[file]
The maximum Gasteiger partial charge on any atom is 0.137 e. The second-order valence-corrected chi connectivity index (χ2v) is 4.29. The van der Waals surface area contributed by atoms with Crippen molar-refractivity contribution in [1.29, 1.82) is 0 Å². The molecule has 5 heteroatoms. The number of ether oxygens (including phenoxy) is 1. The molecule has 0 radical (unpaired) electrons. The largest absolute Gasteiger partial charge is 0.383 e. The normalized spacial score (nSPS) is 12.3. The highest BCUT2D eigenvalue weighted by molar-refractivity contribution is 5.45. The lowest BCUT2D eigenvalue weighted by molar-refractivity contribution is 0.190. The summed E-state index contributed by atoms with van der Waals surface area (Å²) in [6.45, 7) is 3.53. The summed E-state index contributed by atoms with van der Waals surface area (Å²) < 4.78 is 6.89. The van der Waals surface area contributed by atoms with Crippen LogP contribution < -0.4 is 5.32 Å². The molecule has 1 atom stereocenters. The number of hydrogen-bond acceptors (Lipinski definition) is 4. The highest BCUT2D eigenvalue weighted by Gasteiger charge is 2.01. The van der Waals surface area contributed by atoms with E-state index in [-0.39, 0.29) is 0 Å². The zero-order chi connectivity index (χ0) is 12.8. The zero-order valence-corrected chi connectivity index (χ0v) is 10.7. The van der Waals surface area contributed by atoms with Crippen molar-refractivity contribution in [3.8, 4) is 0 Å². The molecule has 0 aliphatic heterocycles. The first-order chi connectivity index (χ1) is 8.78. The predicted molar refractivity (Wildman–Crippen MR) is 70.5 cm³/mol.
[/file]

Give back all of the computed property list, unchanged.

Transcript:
The maximum Gasteiger partial charge on any atom is 0.137 e. The second-order valence-corrected chi connectivity index (χ2v) is 4.29. The van der Waals surface area contributed by atoms with Crippen molar-refractivity contribution in [1.29, 1.82) is 0 Å². The molecule has 5 heteroatoms. The number of ether oxygens (including phenoxy) is 1. The molecule has 0 radical (unpaired) electrons. The largest absolute Gasteiger partial charge is 0.383 e. The normalized spacial score (nSPS) is 12.3. The highest BCUT2D eigenvalue weighted by molar-refractivity contribution is 5.45. The lowest BCUT2D eigenvalue weighted by molar-refractivity contribution is 0.190. The summed E-state index contributed by atoms with van der Waals surface area (Å²) in [6.45, 7) is 3.53. The summed E-state index contributed by atoms with van der Waals surface area (Å²) < 4.78 is 6.89. The van der Waals surface area contributed by atoms with Crippen LogP contribution < -0.4 is 5.32 Å². The molecule has 1 atom stereocenters. The number of hydrogen-bond acceptors (Lipinski definition) is 4. The highest BCUT2D eigenvalue weighted by Gasteiger charge is 2.01. The van der Waals surface area contributed by atoms with E-state index in [-0.39, 0.29) is 0 Å². The zero-order chi connectivity index (χ0) is 12.8. The zero-order valence-corrected chi connectivity index (χ0v) is 10.7. The van der Waals surface area contributed by atoms with Crippen molar-refractivity contribution in [3.8, 4) is 0 Å². The molecule has 0 aliphatic heterocycles. The first-order chi connectivity index (χ1) is 8.78. The predicted molar refractivity (Wildman–Crippen MR) is 70.5 cm³/mol.